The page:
To brine or not to brine

Meats tend to dry out during the cooking/smoking process; that’s why it is helpful to brine. A brine is a salted water solution containing anywhere from 3 to 6 percent salt by volume. The strength of your brine will depend on the cut of meat and what you hope to achieve by brining. A 3 percent solution (2 tablespoons of salt per quart of water) will dissolve parts of the protein structures that maintain the contracting filaments, while a 6 percent solution (4 tablespoons per quart) will moderately dissolve the actual filaments. Items can be brined anywhere from two hours to two days, depending on the cut, its size and its thickness.

Another fact to know about brining is that the interaction of salt and protein results in greater water-holding capacity within the muscle cells. As a result, the weight of brined meat is increased by 10 percent. The process of cooking/smoking meat yields a 20 percent loss in moisture, which is offset by the added weight from the brine—essentially cutting the loss of weight by half. Brines penetrate the meat from the outside inward (unless a brine pump or needle is used to inject brine directly into the center of the muscle), lending its greatest effects on the outer portions of the meat, which are typically the first to overcook and dry out. Therefore, just a short or partial soak in a brine can make a noticeable difference.

A major disadvantage to brining is that the meat can become salty. This is why it is common to see recipes for brines that include sweeteners such as sugar, honey, maple syrup and sorghum, along with fruit juices and vinegars that provide sweet and sour contrast and complexity.

In addition to brines, which can impart an aromatic flavoring to your meat, dry rubs are also great for adding specific flavorings prior to smoking. When using a dry rub in addition to a brine, be sure to choose one that does not contain any additional salt. My preferred method is to brine, rub with mustard and follow up with my favorite dry rub.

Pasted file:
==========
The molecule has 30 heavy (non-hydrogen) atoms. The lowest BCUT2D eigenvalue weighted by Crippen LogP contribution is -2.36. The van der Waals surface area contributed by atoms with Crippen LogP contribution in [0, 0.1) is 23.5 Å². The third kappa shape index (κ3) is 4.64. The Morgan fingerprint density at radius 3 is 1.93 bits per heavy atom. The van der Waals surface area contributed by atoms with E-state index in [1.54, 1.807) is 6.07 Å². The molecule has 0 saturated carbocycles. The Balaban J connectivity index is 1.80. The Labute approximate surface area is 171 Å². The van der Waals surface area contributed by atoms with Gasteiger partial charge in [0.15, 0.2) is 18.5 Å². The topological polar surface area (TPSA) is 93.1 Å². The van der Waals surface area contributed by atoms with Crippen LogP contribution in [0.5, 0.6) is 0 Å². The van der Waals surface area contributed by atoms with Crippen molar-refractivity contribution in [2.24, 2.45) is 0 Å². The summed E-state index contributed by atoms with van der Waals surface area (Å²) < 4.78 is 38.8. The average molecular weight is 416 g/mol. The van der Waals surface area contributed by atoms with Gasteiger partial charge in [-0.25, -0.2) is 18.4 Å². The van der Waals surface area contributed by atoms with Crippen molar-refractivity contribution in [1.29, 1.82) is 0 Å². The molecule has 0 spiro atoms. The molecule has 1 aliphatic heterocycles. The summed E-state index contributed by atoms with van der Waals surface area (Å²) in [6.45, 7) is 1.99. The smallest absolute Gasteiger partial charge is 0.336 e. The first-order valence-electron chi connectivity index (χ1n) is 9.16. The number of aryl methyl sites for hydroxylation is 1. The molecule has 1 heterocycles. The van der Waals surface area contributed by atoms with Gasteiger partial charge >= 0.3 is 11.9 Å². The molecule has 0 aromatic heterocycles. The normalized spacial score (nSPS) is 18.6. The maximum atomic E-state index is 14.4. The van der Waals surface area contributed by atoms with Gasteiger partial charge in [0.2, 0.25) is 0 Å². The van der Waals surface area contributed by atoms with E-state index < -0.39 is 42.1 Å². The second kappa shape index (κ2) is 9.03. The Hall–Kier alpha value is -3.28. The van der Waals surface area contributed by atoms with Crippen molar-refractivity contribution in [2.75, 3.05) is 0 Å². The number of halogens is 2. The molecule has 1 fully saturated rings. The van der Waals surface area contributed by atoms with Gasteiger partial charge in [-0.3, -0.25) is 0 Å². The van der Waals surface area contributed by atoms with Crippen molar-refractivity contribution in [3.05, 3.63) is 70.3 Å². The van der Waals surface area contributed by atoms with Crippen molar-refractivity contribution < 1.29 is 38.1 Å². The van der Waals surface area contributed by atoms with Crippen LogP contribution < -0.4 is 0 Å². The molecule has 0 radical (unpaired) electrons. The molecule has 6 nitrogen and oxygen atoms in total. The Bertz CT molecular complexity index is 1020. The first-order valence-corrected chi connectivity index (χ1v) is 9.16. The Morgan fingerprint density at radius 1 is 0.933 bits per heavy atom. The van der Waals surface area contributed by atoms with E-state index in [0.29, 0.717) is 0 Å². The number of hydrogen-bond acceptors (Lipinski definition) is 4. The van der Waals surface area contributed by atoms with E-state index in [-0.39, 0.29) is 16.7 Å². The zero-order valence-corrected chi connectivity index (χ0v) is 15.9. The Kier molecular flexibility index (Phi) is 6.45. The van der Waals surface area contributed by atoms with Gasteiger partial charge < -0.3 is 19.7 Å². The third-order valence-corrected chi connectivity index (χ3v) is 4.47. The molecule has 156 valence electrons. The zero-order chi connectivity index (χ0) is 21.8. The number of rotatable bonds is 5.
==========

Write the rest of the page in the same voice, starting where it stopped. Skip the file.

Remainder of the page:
Choosing the right smoker

We have selected our cut of meat or fish and decided to brine it, rub it or both. We’ve chosen our wood and smoking method, so now we need to determine which smoker will work best for us from the many different types available. Along with capacity and portability, the type of fuel used is a consideration when choosing a smoker:

Electric—These smokers have a rod that heats up electrically and ignites the wood pellets, which are used as both the heat source and for their smoking qualities. The pellets are fed into the firebox by an auger, which is controlled by a thermostat.

Gas-fired—This style works very much like the electric smoker, but uses natural gas or propane to ignite the wood. Many gas-fired units can be used for both hot and cold smoking applications. They generally contain some sort of water pan to help retain the moisture level of the smoked food.

Barbecue pit—If charcoal is used as the fuel for one of these smokers, it should be lit and left until there is a gray ash covering the coals, just as with grilling on a barbecue. The wood that provides the smoke is dampened and placed on the charcoal, and the food is then placed on the racks. When the smoke begins to form, the smoker is closed and the food is left to cook. Alternatively, wood can be used as fuel to create that smoky flavor. There are models of barbecue pit smokers available that use propane gas. These units also contain fireboxes located on the side for indirect smoking.

In addition, smoking can simply be done on top of the stove by purchasing a stovetop smoker pan or by making your own using a series of solid and perforated hotel pans. Oven smoking works well too—just don’t bake a cake in the same oven!